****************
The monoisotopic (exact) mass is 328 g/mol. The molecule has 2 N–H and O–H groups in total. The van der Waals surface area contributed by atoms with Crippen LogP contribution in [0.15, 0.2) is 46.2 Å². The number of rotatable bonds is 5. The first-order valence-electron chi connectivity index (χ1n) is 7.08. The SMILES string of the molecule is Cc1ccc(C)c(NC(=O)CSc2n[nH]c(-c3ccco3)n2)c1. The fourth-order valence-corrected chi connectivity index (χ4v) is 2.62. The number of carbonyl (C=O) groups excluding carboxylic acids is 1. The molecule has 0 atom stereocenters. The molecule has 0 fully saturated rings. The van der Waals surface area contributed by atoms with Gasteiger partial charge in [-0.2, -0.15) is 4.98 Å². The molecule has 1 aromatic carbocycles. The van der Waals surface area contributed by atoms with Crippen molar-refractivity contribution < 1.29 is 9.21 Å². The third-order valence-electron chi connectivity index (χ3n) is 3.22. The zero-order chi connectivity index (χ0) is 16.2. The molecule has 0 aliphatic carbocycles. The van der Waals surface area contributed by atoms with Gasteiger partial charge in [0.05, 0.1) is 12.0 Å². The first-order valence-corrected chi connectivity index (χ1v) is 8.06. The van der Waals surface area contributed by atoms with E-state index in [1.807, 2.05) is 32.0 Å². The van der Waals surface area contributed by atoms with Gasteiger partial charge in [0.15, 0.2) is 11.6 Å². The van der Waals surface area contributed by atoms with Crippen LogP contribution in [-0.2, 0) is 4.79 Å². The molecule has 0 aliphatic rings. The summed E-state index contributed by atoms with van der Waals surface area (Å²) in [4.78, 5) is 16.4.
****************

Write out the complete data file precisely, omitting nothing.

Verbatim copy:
The monoisotopic (exact) mass is 328 g/mol. The molecule has 2 N–H and O–H groups in total. The van der Waals surface area contributed by atoms with Crippen LogP contribution in [0.15, 0.2) is 46.2 Å². The number of rotatable bonds is 5. The first-order valence-electron chi connectivity index (χ1n) is 7.08. The SMILES string of the molecule is Cc1ccc(C)c(NC(=O)CSc2n[nH]c(-c3ccco3)n2)c1. The fourth-order valence-corrected chi connectivity index (χ4v) is 2.62. The number of carbonyl (C=O) groups excluding carboxylic acids is 1. The molecule has 0 atom stereocenters. The molecule has 0 fully saturated rings. The van der Waals surface area contributed by atoms with Gasteiger partial charge in [-0.2, -0.15) is 4.98 Å². The molecule has 1 aromatic carbocycles. The van der Waals surface area contributed by atoms with Crippen molar-refractivity contribution < 1.29 is 9.21 Å². The third-order valence-electron chi connectivity index (χ3n) is 3.22. The zero-order chi connectivity index (χ0) is 16.2. The molecule has 0 aliphatic carbocycles. The van der Waals surface area contributed by atoms with Gasteiger partial charge in [0.05, 0.1) is 12.0 Å². The first-order valence-corrected chi connectivity index (χ1v) is 8.06. The van der Waals surface area contributed by atoms with E-state index in [1.807, 2.05) is 32.0 Å². The van der Waals surface area contributed by atoms with Gasteiger partial charge in [0.15, 0.2) is 11.6 Å². The van der Waals surface area contributed by atoms with Crippen LogP contribution in [-0.2, 0) is 4.79 Å². The molecule has 0 aliphatic rings. The summed E-state index contributed by atoms with van der Waals surface area (Å²) in [4.78, 5) is 16.4.